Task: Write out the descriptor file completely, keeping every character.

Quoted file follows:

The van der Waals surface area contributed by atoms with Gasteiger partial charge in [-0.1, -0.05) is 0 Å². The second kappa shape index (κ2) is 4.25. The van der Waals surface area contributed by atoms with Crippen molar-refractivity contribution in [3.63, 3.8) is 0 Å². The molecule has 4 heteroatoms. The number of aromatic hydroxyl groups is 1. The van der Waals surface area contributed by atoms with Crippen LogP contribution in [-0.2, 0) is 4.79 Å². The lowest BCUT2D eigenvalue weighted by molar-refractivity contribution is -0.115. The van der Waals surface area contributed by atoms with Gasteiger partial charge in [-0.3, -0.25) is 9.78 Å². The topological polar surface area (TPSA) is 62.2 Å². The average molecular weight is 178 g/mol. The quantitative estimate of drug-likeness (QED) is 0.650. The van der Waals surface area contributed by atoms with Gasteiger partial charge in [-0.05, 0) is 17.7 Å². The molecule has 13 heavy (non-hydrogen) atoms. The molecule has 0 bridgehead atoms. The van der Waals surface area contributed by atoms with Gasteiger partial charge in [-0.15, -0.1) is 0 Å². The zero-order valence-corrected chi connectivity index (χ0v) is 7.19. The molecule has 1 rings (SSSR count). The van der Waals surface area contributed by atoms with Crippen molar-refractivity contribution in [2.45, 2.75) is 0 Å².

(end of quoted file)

The van der Waals surface area contributed by atoms with Gasteiger partial charge in [-0.1, -0.05) is 0 Å². The second kappa shape index (κ2) is 4.25. The van der Waals surface area contributed by atoms with Crippen molar-refractivity contribution in [3.63, 3.8) is 0 Å². The molecule has 4 heteroatoms. The number of aromatic hydroxyl groups is 1. The van der Waals surface area contributed by atoms with Crippen LogP contribution in [-0.2, 0) is 4.79 Å². The lowest BCUT2D eigenvalue weighted by molar-refractivity contribution is -0.115. The van der Waals surface area contributed by atoms with Gasteiger partial charge in [-0.3, -0.25) is 9.78 Å². The topological polar surface area (TPSA) is 62.2 Å². The average molecular weight is 178 g/mol. The quantitative estimate of drug-likeness (QED) is 0.650. The van der Waals surface area contributed by atoms with Gasteiger partial charge in [-0.05, 0) is 17.7 Å². The molecule has 13 heavy (non-hydrogen) atoms. The molecule has 0 bridgehead atoms. The van der Waals surface area contributed by atoms with Gasteiger partial charge in [-0.15, -0.1) is 0 Å². The zero-order valence-corrected chi connectivity index (χ0v) is 7.19. The molecule has 1 rings (SSSR count). The van der Waals surface area contributed by atoms with Crippen molar-refractivity contribution in [2.45, 2.75) is 0 Å².